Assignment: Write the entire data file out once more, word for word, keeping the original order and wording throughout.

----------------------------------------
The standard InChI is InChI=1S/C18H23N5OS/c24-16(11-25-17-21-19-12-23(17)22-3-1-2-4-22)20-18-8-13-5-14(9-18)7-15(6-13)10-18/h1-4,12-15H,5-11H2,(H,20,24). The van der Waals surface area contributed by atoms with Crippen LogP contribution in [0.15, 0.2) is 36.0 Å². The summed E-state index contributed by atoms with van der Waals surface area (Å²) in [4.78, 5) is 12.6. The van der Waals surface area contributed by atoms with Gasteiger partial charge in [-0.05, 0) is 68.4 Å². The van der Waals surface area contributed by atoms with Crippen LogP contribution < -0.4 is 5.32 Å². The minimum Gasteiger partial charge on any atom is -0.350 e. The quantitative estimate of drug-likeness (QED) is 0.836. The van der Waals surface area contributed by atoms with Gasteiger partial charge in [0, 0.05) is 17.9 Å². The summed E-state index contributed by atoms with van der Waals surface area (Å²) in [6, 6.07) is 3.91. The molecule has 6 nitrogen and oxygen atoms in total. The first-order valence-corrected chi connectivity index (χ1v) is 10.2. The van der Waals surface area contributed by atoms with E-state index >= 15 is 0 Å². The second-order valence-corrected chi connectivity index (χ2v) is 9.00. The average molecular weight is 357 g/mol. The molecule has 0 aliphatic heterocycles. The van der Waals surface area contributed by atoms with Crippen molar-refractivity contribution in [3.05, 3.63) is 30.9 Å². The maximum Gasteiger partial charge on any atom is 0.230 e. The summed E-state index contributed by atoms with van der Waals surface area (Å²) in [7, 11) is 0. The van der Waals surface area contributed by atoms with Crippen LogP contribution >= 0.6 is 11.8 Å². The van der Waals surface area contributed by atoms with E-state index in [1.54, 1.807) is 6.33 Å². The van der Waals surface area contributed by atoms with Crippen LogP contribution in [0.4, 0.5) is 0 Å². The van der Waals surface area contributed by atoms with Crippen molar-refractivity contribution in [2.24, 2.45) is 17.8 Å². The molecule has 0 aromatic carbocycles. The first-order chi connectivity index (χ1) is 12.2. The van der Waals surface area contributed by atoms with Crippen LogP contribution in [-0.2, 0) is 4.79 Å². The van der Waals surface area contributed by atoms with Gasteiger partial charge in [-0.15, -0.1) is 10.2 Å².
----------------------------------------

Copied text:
The standard InChI is InChI=1S/C18H23N5OS/c24-16(11-25-17-21-19-12-23(17)22-3-1-2-4-22)20-18-8-13-5-14(9-18)7-15(6-13)10-18/h1-4,12-15H,5-11H2,(H,20,24). The van der Waals surface area contributed by atoms with Crippen LogP contribution in [0.15, 0.2) is 36.0 Å². The summed E-state index contributed by atoms with van der Waals surface area (Å²) in [4.78, 5) is 12.6. The van der Waals surface area contributed by atoms with Gasteiger partial charge in [-0.05, 0) is 68.4 Å². The van der Waals surface area contributed by atoms with Crippen LogP contribution < -0.4 is 5.32 Å². The minimum Gasteiger partial charge on any atom is -0.350 e. The quantitative estimate of drug-likeness (QED) is 0.836. The van der Waals surface area contributed by atoms with Gasteiger partial charge in [0, 0.05) is 17.9 Å². The summed E-state index contributed by atoms with van der Waals surface area (Å²) in [6, 6.07) is 3.91. The molecule has 6 nitrogen and oxygen atoms in total. The first-order valence-corrected chi connectivity index (χ1v) is 10.2. The van der Waals surface area contributed by atoms with E-state index >= 15 is 0 Å². The second-order valence-corrected chi connectivity index (χ2v) is 9.00. The average molecular weight is 357 g/mol. The molecule has 0 aliphatic heterocycles. The van der Waals surface area contributed by atoms with Crippen molar-refractivity contribution in [3.05, 3.63) is 30.9 Å². The maximum Gasteiger partial charge on any atom is 0.230 e. The summed E-state index contributed by atoms with van der Waals surface area (Å²) in [7, 11) is 0. The van der Waals surface area contributed by atoms with Crippen LogP contribution >= 0.6 is 11.8 Å². The van der Waals surface area contributed by atoms with E-state index in [1.54, 1.807) is 6.33 Å². The van der Waals surface area contributed by atoms with Crippen LogP contribution in [0.4, 0.5) is 0 Å². The van der Waals surface area contributed by atoms with Crippen molar-refractivity contribution in [2.24, 2.45) is 17.8 Å². The molecule has 0 aromatic carbocycles. The first-order chi connectivity index (χ1) is 12.2. The van der Waals surface area contributed by atoms with Crippen LogP contribution in [-0.2, 0) is 4.79 Å². The van der Waals surface area contributed by atoms with Gasteiger partial charge in [-0.15, -0.1) is 10.2 Å².